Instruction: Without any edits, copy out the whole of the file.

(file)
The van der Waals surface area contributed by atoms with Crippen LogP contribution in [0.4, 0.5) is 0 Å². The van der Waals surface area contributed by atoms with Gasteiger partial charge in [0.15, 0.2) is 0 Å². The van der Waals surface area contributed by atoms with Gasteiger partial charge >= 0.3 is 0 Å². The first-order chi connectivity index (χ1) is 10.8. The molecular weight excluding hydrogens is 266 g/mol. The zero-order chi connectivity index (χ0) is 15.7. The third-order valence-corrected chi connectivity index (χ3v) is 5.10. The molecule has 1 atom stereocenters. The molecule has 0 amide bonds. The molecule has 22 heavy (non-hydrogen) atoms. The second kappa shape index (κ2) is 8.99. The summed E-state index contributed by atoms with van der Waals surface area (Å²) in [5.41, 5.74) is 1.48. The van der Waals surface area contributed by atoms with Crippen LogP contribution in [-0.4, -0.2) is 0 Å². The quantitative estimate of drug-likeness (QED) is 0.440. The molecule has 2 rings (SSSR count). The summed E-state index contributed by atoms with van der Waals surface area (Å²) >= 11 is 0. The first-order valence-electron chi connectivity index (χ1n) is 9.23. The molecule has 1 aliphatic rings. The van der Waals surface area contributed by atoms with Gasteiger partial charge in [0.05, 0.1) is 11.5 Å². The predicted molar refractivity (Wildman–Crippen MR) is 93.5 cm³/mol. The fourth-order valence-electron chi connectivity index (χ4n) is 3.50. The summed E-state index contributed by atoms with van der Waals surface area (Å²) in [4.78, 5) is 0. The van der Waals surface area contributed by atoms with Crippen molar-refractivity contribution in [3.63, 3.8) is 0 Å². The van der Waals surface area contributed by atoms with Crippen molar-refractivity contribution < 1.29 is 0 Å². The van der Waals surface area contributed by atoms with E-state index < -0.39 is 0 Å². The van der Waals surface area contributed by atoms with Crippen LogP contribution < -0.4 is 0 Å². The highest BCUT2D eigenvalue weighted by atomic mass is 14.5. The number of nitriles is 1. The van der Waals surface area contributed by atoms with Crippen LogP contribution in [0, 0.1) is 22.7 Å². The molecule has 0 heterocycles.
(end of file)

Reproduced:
The van der Waals surface area contributed by atoms with Crippen LogP contribution in [0.4, 0.5) is 0 Å². The van der Waals surface area contributed by atoms with Gasteiger partial charge in [0.15, 0.2) is 0 Å². The van der Waals surface area contributed by atoms with Gasteiger partial charge >= 0.3 is 0 Å². The first-order chi connectivity index (χ1) is 10.8. The molecular weight excluding hydrogens is 266 g/mol. The zero-order chi connectivity index (χ0) is 15.7. The third-order valence-corrected chi connectivity index (χ3v) is 5.10. The molecule has 1 atom stereocenters. The molecule has 0 amide bonds. The molecule has 22 heavy (non-hydrogen) atoms. The second kappa shape index (κ2) is 8.99. The summed E-state index contributed by atoms with van der Waals surface area (Å²) in [5.41, 5.74) is 1.48. The van der Waals surface area contributed by atoms with Crippen LogP contribution in [-0.4, -0.2) is 0 Å². The quantitative estimate of drug-likeness (QED) is 0.440. The molecule has 2 rings (SSSR count). The summed E-state index contributed by atoms with van der Waals surface area (Å²) >= 11 is 0. The first-order valence-electron chi connectivity index (χ1n) is 9.23. The molecule has 1 aliphatic rings. The van der Waals surface area contributed by atoms with Gasteiger partial charge in [0.05, 0.1) is 11.5 Å². The predicted molar refractivity (Wildman–Crippen MR) is 93.5 cm³/mol. The fourth-order valence-electron chi connectivity index (χ4n) is 3.50. The summed E-state index contributed by atoms with van der Waals surface area (Å²) in [4.78, 5) is 0. The van der Waals surface area contributed by atoms with Crippen molar-refractivity contribution in [3.63, 3.8) is 0 Å². The van der Waals surface area contributed by atoms with Crippen molar-refractivity contribution < 1.29 is 0 Å². The van der Waals surface area contributed by atoms with E-state index < -0.39 is 0 Å². The van der Waals surface area contributed by atoms with Crippen LogP contribution < -0.4 is 0 Å². The highest BCUT2D eigenvalue weighted by atomic mass is 14.5. The number of nitriles is 1. The van der Waals surface area contributed by atoms with Crippen LogP contribution in [0, 0.1) is 22.7 Å². The molecule has 0 heterocycles.